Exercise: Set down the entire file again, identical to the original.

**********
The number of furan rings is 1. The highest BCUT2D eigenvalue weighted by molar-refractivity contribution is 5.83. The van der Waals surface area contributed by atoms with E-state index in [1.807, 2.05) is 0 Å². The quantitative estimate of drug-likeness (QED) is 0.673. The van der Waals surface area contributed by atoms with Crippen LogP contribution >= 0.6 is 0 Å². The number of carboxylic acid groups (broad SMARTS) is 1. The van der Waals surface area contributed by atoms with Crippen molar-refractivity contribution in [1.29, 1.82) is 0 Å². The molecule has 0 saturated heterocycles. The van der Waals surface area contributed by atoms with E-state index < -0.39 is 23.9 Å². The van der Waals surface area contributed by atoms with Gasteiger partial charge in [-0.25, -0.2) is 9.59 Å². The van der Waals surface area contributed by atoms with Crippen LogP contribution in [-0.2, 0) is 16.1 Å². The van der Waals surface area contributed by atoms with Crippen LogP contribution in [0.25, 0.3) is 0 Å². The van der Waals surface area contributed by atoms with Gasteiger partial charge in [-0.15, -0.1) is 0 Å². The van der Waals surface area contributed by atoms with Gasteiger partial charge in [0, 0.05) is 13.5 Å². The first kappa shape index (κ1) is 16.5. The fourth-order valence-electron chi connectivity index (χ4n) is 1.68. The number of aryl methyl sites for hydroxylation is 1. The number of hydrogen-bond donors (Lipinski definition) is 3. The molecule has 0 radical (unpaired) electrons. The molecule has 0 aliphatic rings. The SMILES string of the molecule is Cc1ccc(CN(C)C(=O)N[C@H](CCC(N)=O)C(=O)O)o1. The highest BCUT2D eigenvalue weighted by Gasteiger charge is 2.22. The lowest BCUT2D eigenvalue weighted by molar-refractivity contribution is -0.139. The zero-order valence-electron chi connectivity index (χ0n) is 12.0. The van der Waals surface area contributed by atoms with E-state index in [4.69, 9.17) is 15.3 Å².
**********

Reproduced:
The number of furan rings is 1. The highest BCUT2D eigenvalue weighted by molar-refractivity contribution is 5.83. The van der Waals surface area contributed by atoms with E-state index in [1.807, 2.05) is 0 Å². The quantitative estimate of drug-likeness (QED) is 0.673. The van der Waals surface area contributed by atoms with Crippen LogP contribution >= 0.6 is 0 Å². The number of carboxylic acid groups (broad SMARTS) is 1. The van der Waals surface area contributed by atoms with Crippen molar-refractivity contribution in [1.29, 1.82) is 0 Å². The molecule has 0 saturated heterocycles. The van der Waals surface area contributed by atoms with E-state index < -0.39 is 23.9 Å². The van der Waals surface area contributed by atoms with Gasteiger partial charge in [-0.25, -0.2) is 9.59 Å². The van der Waals surface area contributed by atoms with Crippen LogP contribution in [-0.2, 0) is 16.1 Å². The van der Waals surface area contributed by atoms with Crippen LogP contribution in [0.25, 0.3) is 0 Å². The van der Waals surface area contributed by atoms with Gasteiger partial charge in [-0.15, -0.1) is 0 Å². The van der Waals surface area contributed by atoms with Gasteiger partial charge in [0, 0.05) is 13.5 Å². The first kappa shape index (κ1) is 16.5. The fourth-order valence-electron chi connectivity index (χ4n) is 1.68. The number of aryl methyl sites for hydroxylation is 1. The number of hydrogen-bond donors (Lipinski definition) is 3. The molecule has 0 radical (unpaired) electrons. The molecule has 0 aliphatic rings. The SMILES string of the molecule is Cc1ccc(CN(C)C(=O)N[C@H](CCC(N)=O)C(=O)O)o1. The highest BCUT2D eigenvalue weighted by Gasteiger charge is 2.22. The lowest BCUT2D eigenvalue weighted by molar-refractivity contribution is -0.139. The zero-order valence-electron chi connectivity index (χ0n) is 12.0. The van der Waals surface area contributed by atoms with E-state index in [4.69, 9.17) is 15.3 Å².